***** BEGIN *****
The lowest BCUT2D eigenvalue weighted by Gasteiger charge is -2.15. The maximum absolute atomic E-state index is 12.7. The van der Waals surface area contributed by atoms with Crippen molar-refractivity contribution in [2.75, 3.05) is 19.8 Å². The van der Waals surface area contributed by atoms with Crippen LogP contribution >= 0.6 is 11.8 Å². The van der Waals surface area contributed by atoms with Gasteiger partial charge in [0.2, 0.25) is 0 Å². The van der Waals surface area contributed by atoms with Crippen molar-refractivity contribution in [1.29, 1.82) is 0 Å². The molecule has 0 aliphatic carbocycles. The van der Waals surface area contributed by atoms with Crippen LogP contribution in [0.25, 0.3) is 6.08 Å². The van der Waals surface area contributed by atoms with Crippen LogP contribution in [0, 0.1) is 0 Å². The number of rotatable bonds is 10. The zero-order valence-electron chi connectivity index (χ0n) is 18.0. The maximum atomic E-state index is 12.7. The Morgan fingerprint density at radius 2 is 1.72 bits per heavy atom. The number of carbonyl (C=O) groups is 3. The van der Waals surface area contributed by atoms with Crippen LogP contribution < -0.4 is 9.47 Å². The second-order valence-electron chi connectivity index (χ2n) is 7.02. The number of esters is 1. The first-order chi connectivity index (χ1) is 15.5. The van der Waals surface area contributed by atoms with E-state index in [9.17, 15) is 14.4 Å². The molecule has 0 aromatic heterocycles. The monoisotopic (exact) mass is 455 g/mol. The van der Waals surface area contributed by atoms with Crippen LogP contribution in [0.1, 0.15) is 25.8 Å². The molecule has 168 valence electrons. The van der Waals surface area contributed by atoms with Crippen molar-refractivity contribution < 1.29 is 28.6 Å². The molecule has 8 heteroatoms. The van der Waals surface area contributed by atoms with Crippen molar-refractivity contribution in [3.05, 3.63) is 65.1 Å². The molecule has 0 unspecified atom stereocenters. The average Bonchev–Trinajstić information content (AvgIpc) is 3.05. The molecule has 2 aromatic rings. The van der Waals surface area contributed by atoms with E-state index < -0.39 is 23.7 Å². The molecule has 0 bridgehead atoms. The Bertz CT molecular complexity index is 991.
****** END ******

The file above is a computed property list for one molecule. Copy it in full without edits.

The lowest BCUT2D eigenvalue weighted by Gasteiger charge is -2.15. The maximum absolute atomic E-state index is 12.7. The van der Waals surface area contributed by atoms with Crippen molar-refractivity contribution in [2.75, 3.05) is 19.8 Å². The van der Waals surface area contributed by atoms with Crippen LogP contribution >= 0.6 is 11.8 Å². The van der Waals surface area contributed by atoms with Gasteiger partial charge in [0.2, 0.25) is 0 Å². The van der Waals surface area contributed by atoms with Crippen molar-refractivity contribution in [1.29, 1.82) is 0 Å². The molecule has 0 aliphatic carbocycles. The van der Waals surface area contributed by atoms with Crippen LogP contribution in [0.25, 0.3) is 6.08 Å². The van der Waals surface area contributed by atoms with Crippen LogP contribution in [0, 0.1) is 0 Å². The number of rotatable bonds is 10. The zero-order valence-electron chi connectivity index (χ0n) is 18.0. The maximum atomic E-state index is 12.7. The Morgan fingerprint density at radius 2 is 1.72 bits per heavy atom. The number of carbonyl (C=O) groups is 3. The van der Waals surface area contributed by atoms with Crippen LogP contribution < -0.4 is 9.47 Å². The second-order valence-electron chi connectivity index (χ2n) is 7.02. The number of esters is 1. The first-order chi connectivity index (χ1) is 15.5. The van der Waals surface area contributed by atoms with E-state index in [9.17, 15) is 14.4 Å². The molecule has 0 aromatic heterocycles. The monoisotopic (exact) mass is 455 g/mol. The van der Waals surface area contributed by atoms with Crippen LogP contribution in [0.1, 0.15) is 25.8 Å². The molecule has 168 valence electrons. The van der Waals surface area contributed by atoms with Crippen molar-refractivity contribution < 1.29 is 28.6 Å². The molecule has 8 heteroatoms. The van der Waals surface area contributed by atoms with Crippen molar-refractivity contribution in [3.05, 3.63) is 65.1 Å². The molecule has 0 unspecified atom stereocenters. The average Bonchev–Trinajstić information content (AvgIpc) is 3.05. The molecule has 2 aromatic rings. The van der Waals surface area contributed by atoms with E-state index < -0.39 is 23.7 Å². The molecule has 0 bridgehead atoms. The Bertz CT molecular complexity index is 991.